Exhaust leaks are not uncommon in the motorcycle world. Most of them happen right where the headers connect to the cylinder head, and most riders immediately recognize an exhaust leak just by the slight change in the way it sounds. But how do you even check for exhaust leaks on motorcycles?
In this article, we’ll talk about that and more. So without further ado, let’s get you back on the road.
Motorcycle Exhaust Leak Symptoms
1. Distinct Ticking Noise
It’s probably the most common and the most obvious symptom. In most cases, the leak occurs at the area where the headers connect to the cylinder head.
What happens is that over time and with many heat cycles, the nuts holding the exhaust headers to the cylinder head start to loosen and create an air gap for exhaust gases to escape.
But if it’s not the loose nuts and bolts, then a blown exhaust gasket is the most likely culprit as they do go bad eventually.
2. Black Soot/Carbon Deposits
If the exhaust leak has been there for quite some time, you will see black soot/carbon deposits around the leak area. These can be quite difficult to spot if they’re somewhere around the exhaust gasket area, but they’re quite visible when the leak is at the welds.
3. Backfiring on Deceleration
When there’s an exhaust leak around the area where the headers and the cylinder head meet, fresh air sometimes gets sucked in and mixes with the partially burnt fuel mixture, and explodes. If your bike suddenly started making popping sounds out of the exhaust, you might have an exhaust leak.
How To Check for Motorcycle Exhaust Leaks
A lot of people would tell you to simply block the exhaust with a rag and listen or feel around for obvious leaks with the engine running. This works fine, but if you have a shop vacuum, which doubles as a blower – you’ll have a much better chance of finding a leak.
If you don’t have a shop vac, you can still do the test by running your engine. The only downside to that is that the engine needs to be cold and you’ll only have a minute or two before it gets too hot.
Now, 90% of exhaust leaks on motorcycles occur in the area where the headers connect to the cylinder head. Because of that, it might be a good idea to tighten the fasteners that are holding the headers to the cylinder head. It’s easy to do and if you notice a difference after doing that, then you’ve found your leak.
But if you need to do a thorough check, here’s how you do it with a shop vac:
- Make sure that your engine is cold. To prevent soapy water from evaporating immediately, the test has to be done on a cold engine. So wait until you can comfortably hold your hand on the engine and the headers or do it in the morning.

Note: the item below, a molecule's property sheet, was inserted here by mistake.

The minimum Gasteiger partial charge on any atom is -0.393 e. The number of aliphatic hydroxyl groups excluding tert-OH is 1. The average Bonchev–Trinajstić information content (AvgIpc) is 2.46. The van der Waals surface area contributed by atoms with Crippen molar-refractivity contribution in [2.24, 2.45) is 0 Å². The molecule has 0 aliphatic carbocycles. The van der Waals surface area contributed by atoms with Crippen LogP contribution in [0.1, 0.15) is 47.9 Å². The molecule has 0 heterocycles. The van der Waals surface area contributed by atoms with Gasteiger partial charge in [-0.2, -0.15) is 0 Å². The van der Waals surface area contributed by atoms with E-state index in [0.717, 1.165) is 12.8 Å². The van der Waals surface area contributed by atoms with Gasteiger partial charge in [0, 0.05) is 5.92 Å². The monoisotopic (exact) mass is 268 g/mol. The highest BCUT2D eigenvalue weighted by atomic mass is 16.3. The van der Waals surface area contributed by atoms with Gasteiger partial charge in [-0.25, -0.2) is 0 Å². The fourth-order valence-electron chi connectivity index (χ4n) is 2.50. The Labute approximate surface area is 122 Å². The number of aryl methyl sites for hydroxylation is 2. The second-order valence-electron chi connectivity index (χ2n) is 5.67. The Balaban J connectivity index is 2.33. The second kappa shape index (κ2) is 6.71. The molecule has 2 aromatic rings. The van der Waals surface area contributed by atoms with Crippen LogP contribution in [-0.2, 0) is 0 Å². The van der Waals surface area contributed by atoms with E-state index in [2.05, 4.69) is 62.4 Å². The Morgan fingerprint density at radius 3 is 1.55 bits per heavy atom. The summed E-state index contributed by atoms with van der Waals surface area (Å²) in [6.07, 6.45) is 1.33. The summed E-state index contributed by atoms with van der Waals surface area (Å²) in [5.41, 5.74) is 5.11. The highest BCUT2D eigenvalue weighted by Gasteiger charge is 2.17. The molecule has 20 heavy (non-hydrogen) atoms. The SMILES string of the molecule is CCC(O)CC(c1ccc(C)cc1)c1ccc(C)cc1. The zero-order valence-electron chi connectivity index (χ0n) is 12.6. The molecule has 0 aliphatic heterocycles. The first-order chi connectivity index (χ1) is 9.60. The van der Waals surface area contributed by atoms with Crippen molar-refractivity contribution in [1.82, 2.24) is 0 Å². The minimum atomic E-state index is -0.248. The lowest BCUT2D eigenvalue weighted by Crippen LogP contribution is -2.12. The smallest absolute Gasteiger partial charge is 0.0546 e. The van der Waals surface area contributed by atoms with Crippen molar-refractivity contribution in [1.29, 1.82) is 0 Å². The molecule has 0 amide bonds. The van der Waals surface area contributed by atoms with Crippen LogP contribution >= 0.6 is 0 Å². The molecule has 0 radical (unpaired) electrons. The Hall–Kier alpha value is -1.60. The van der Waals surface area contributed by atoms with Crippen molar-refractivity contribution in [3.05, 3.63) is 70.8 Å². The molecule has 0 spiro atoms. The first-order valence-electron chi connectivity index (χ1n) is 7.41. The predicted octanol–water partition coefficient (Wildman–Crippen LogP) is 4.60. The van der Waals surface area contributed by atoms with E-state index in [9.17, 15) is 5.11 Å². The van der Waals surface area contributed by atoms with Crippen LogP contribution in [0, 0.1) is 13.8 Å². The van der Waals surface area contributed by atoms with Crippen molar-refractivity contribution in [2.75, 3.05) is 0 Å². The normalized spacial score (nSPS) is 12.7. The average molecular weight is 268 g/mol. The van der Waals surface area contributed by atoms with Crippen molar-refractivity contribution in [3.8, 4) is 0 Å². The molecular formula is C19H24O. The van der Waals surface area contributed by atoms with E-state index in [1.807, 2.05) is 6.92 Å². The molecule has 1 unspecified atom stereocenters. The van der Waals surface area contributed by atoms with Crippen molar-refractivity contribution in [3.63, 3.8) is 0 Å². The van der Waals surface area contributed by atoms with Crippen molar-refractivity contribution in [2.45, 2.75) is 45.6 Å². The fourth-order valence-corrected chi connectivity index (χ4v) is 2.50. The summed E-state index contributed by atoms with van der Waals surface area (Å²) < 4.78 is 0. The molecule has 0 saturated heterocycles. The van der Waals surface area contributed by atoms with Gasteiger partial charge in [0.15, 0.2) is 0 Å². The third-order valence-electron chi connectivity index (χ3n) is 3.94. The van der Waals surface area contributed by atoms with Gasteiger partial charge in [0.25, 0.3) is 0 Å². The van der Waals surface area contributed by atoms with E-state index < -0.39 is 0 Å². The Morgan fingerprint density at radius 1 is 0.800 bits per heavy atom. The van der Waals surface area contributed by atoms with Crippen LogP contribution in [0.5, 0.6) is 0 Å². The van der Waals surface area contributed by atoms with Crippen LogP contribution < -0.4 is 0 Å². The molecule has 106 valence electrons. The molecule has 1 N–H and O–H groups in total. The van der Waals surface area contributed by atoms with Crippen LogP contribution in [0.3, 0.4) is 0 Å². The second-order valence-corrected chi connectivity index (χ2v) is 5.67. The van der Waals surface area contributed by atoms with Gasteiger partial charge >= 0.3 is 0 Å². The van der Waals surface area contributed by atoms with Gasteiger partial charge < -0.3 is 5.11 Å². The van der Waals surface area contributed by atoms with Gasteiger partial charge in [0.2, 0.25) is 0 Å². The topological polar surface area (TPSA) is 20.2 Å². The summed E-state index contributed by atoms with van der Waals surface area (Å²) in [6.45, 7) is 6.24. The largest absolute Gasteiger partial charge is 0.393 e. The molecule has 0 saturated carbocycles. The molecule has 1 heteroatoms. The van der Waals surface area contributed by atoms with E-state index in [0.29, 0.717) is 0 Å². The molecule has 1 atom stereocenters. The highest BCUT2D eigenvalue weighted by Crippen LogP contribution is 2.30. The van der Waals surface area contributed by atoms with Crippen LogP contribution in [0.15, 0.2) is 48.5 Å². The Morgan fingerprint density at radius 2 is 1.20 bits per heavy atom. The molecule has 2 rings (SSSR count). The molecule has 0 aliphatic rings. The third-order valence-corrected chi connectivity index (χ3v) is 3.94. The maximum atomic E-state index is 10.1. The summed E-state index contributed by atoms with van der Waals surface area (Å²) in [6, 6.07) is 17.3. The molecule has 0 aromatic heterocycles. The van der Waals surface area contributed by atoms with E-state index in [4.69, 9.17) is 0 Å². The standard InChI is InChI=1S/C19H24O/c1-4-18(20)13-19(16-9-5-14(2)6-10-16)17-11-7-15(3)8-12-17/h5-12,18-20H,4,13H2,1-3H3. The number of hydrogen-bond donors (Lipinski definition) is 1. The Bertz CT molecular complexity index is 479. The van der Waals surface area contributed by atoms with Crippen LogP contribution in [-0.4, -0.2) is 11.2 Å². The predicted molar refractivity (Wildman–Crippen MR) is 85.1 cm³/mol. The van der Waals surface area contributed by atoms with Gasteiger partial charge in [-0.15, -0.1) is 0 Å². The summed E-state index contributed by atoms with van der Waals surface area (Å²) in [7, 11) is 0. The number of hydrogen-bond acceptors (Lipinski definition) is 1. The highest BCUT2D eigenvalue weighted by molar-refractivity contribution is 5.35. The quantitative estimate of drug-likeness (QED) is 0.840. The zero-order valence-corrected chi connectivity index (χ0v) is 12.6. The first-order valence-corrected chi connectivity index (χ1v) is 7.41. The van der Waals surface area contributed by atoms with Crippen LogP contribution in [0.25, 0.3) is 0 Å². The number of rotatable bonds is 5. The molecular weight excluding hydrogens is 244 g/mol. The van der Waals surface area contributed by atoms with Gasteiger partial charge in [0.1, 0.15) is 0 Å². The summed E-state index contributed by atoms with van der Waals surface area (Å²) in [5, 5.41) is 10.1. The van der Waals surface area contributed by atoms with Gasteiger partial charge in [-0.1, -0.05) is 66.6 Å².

- Insert the vacuum hose into the exhaust and make it as air-tight as you can. We’ll be pressurizing the exhaust by using the blower function on the shop vac, so make sure that it fits snug and doesn’t leak too much air. Use duct tape to seal it as best you can.
- Turn on the shop vac to pressurize the exhaust system. Don’t worry, it won’t damage your engine at all – the pressure coming from the shop vac is barely noticeable when compared to the pressure that the engine produces. Do not start the engine.
- Spray soapy water around the exhaust pipe. The majority of exhaust leaks on motorcycles occur right where the headers meet the cylinder head, so spray that area liberally. If you suspect a leak somewhere else, spray it there as well (welds are the second most common weak point).
- Look out for any bubbles. If you see any bubbles – you found your leak. Keep in mind that you might need to really soak the exhaust with soapy water to get the best results.
If you don’t have a shop vac around, you can still do this test without it. However, the engine needs to be cold and you’ll only have a minute or two to find the leak before the engine gets hot enough to evaporate the soapy water.
Here’s how you do it without a shop vac with a blower function:
- Make sure that your engine is cold. Again, this is very important. The colder the engine is, the bigger of a timeframe you will have to find the exhaust leak.
- Block off the exhaust with a rag. By plugging the exhaust, you will force exhaust gases to flow through the leaks. Doing this won’t damage the engine as some air will still escape through the rag, but you might need a second person to hold the exhaust plugged while you look for leaks.
- Start the engine and quickly spray soapy water on the exhaust. Once you start the engine, you’ll only have a minute or two before the engine gets too hot for the soapy water, so make sure you act fast.
- Look for bubbles. Since the engine is running and increasing in temperature, you will need to spray a lot of soapy water. Bubbles indicate a leak, and if you don’t see any bubbles – your exhaust is leak-free.
Jake is the site’s primary contributor.
Motorcycles and automotive repair have been a big part of his family for generations, therefore it’s only natural that he decided to become a heavy-duty diesel tech.
Outside of work, you’ll find Jake restoring and riding rare street bikes and ATVs.